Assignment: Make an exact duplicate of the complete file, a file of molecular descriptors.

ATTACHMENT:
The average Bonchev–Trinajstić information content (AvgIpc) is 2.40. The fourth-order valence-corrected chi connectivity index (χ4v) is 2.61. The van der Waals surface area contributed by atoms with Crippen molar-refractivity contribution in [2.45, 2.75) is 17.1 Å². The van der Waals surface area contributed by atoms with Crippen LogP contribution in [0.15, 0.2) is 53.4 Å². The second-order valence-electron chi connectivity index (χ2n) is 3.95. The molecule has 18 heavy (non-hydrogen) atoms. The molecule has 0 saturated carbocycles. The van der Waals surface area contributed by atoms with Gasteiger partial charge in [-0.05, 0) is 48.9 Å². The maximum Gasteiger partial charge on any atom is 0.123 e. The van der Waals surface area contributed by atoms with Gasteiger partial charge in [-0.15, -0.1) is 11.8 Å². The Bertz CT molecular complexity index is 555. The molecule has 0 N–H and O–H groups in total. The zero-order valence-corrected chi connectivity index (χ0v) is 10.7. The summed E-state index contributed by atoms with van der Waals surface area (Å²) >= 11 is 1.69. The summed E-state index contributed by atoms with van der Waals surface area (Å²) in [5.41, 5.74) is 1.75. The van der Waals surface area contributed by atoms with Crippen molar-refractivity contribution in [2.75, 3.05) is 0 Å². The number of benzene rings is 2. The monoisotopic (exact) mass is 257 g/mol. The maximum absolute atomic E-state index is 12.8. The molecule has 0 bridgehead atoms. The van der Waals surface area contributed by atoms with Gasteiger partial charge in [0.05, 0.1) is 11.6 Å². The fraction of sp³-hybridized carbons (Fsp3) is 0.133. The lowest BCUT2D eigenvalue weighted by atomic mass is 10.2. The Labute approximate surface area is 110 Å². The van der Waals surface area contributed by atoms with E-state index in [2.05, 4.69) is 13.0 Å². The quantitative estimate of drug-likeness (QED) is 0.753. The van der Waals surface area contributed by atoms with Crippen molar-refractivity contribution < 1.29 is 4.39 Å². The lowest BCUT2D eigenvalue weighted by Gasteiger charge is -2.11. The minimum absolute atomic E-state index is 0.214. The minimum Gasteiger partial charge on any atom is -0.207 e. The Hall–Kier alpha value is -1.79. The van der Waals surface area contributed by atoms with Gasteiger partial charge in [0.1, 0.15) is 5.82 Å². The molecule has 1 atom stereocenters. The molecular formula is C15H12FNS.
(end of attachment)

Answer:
The average Bonchev–Trinajstić information content (AvgIpc) is 2.40. The fourth-order valence-corrected chi connectivity index (χ4v) is 2.61. The van der Waals surface area contributed by atoms with Crippen molar-refractivity contribution in [2.45, 2.75) is 17.1 Å². The van der Waals surface area contributed by atoms with Crippen LogP contribution in [0.15, 0.2) is 53.4 Å². The second-order valence-electron chi connectivity index (χ2n) is 3.95. The molecule has 18 heavy (non-hydrogen) atoms. The molecule has 0 saturated carbocycles. The van der Waals surface area contributed by atoms with Gasteiger partial charge in [-0.05, 0) is 48.9 Å². The maximum Gasteiger partial charge on any atom is 0.123 e. The van der Waals surface area contributed by atoms with Gasteiger partial charge in [-0.15, -0.1) is 11.8 Å². The Bertz CT molecular complexity index is 555. The molecule has 0 N–H and O–H groups in total. The zero-order valence-corrected chi connectivity index (χ0v) is 10.7. The summed E-state index contributed by atoms with van der Waals surface area (Å²) >= 11 is 1.69. The summed E-state index contributed by atoms with van der Waals surface area (Å²) in [5.41, 5.74) is 1.75. The van der Waals surface area contributed by atoms with Crippen molar-refractivity contribution in [2.75, 3.05) is 0 Å². The number of benzene rings is 2. The monoisotopic (exact) mass is 257 g/mol. The maximum absolute atomic E-state index is 12.8. The molecule has 0 bridgehead atoms. The van der Waals surface area contributed by atoms with Gasteiger partial charge in [0.05, 0.1) is 11.6 Å². The fraction of sp³-hybridized carbons (Fsp3) is 0.133. The lowest BCUT2D eigenvalue weighted by atomic mass is 10.2. The Labute approximate surface area is 110 Å². The van der Waals surface area contributed by atoms with E-state index in [2.05, 4.69) is 13.0 Å². The quantitative estimate of drug-likeness (QED) is 0.753. The van der Waals surface area contributed by atoms with Crippen molar-refractivity contribution < 1.29 is 4.39 Å². The lowest BCUT2D eigenvalue weighted by Gasteiger charge is -2.11. The minimum absolute atomic E-state index is 0.214. The minimum Gasteiger partial charge on any atom is -0.207 e. The Hall–Kier alpha value is -1.79. The van der Waals surface area contributed by atoms with Gasteiger partial charge in [0.1, 0.15) is 5.82 Å². The molecule has 1 atom stereocenters. The molecular formula is C15H12FNS.